Hey everyone! The name’s Nick, and this is my blog…err…website, about gaming. Though there’s a good chance that the web address for the site did a pretty decent job informing you of such. As for a personal background of sorts, I didn’t really start gaming until around 1999/2000. Up until then my parents were strict on the “reading lots of books and watching PBS” regimen, and my gaming was restricted to one of those original GameBoys.
You know, the ones that, with all four AA batteries securely in place, weigh enough to sufficiently double as a weapon capable of delivering blows of the blunt force trauma variety. During said time, I played some truly awful games: Star Trek: Generations, The Rocky and Bullwinkle Show,and I suffered through Kirby’s Pinball Land one Christmas when my father made the common mistake of confusing the word “dream” with “pinball” when the department assistant asked what he was looking for. Nonetheless, I was not a spoiled child (my parents might argue that I was “spoiled with love,” but hugs and compliments do not a video game purchase) and only got one or two games a year.
Then, about ten years ago, my father decided that we needed a new PC, probably because Windows 3.1 is about as anti-intuitive as operating systems come, and…we got one. Next thing I know, I was a PC gaming junkie at the age of thirteen, with a small dispensable income from delivering papers. While I could divulge in great detail the wonderful titles that I played, suffice it to say I was a Lucasarts junkie. The Phantom Menace, The Curse of Monkey Island, and my favorite, Grim Fandango were just a few of them. While my parents probably should have been alarmed about my delving into a universe structured around the pagan Aztec beliefs of the afterlife, where my character was a “grim reaper” of sorts and chain-smoked to a point that, had he not already been deceased, he would have “fast tracked” the process…they didn’t. This was probably because I wasn’t playing one of those “all the rave” games that most kids my age were; the ones that usually ended with my decapitated head on a pike after someone had been urged to “FINISH HIM!” These were the ones that my parents saw on the talk shows and the late night news programs that were supposed to turn me into a “prepubescent murder machine” and convince me to imitate any and all violent actions I came across while playing video games. And, after a few questions, and a scan of my games for any “gore-laden” cover art, they left me alone.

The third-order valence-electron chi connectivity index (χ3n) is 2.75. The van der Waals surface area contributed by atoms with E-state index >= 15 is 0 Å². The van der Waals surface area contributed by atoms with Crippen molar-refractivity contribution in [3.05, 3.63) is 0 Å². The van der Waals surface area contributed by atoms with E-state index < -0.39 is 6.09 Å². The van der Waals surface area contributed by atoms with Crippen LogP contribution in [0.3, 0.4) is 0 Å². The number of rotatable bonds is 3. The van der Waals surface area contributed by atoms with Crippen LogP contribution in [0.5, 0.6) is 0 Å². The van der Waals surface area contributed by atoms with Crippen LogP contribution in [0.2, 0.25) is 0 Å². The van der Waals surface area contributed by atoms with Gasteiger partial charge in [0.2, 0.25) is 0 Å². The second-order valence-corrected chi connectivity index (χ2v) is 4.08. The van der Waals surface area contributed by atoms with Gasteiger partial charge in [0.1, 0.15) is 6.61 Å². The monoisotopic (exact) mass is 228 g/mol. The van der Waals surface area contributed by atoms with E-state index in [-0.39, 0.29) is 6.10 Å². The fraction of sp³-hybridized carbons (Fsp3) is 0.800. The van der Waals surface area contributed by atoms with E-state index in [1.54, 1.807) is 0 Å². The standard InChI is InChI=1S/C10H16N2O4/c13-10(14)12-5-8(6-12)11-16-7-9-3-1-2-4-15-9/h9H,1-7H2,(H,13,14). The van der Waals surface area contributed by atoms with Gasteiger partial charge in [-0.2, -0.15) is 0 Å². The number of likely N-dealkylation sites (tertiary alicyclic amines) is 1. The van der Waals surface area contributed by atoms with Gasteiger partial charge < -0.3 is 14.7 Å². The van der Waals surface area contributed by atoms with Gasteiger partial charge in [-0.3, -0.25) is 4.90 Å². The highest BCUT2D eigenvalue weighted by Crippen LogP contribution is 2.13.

As it is with most younger PC gamer junkies that don’t happen to live in a Depression-era house where the walls are “oh-so” conveniently lined with cash, after about four years the Compaq was starting to have problems with the up-and-coming titles of the time, and I became a console junkie. Oddly enough, I was one of those “Gamecube only” gamers of the last era, where practically every third-party studio raped my itty-bitty box-shaped gaming machine. I own ports of games that should have never been played on anything but their debut system (Splinter Cell, not included). On the other hand, I was the first of my bunch of gaming friends to sing the praises of Ikaruga, Alien Hominid, Baten Kaitos, as well as have access to all of the Resident Evil titles of that generation (stupid gun-con titles and Outbreak titles not included). Most importantly, it allowed me to hone in on lesser-known titles that, had I been forced to balance several console’s worth of games, I might have otherwise overlooked. And by that, I mean Eternal Darkness: Sanity’s Requiem. Dear god, if you have not played this game, GET ON IT NOW!!!!!! But I digress.
I was one of the “fashionably late” members to the current generation of gaming, if only because I didn’t know what console to get. However, resigning myself to the fate that I’d have to become a drug mule, lining my stomach with cocaine packets, in order to obtain a Wii off Ebay, and the fact that I didn’t want to be the “third wheel” of multiplatform releases, I went with the Xbox 360. It helped that I knew I’d get to play Xbox games I’d never played during the previous generation at wonderfully low prices. That helped the decision a lot. It was during this time that I was attending Kalamazoo College in Michigan, and started blogging about my life, movies, and games as well. As I was an English, as well as a Religious Studies (the anthropological/social science approach to Religion) major, my thoughts about narrative structure, critical theory, aesthetics, ritual and practice, they all began to blend with my love of gaming. I actually wrote my capstone paper for my English Literature degree on female agency and post-colonialism in Prince of Persia.
Outside of class, I spent some of my free time writing for the local ezine The Kosmopolitan, as well as my school’s newspaper The Index, providing a game review roughly every other week…some of which I have included on this site. I’ve always prided myself on attempting to provide a critical lens when reviewing games, or writing editorials about such, to elevate gaming criticism to something beyond saying that Gears of War‘s graphics look “good” and that Halo is “cool.” I personally believe that games, like many other venues, have the potential to be art, and thereby should be examined in an equally serious fashion and that’s what I strive to do on this website.
Currently? I’ve just completed college and am semi-looking into grad school, semi-attempting to gain a job in the gaming industry, in some writing associated venue. I know it’s an uphill battle, but I think this site is a step in the right direction, at the very least a place to display some of my work.
Thanks for visiting!!!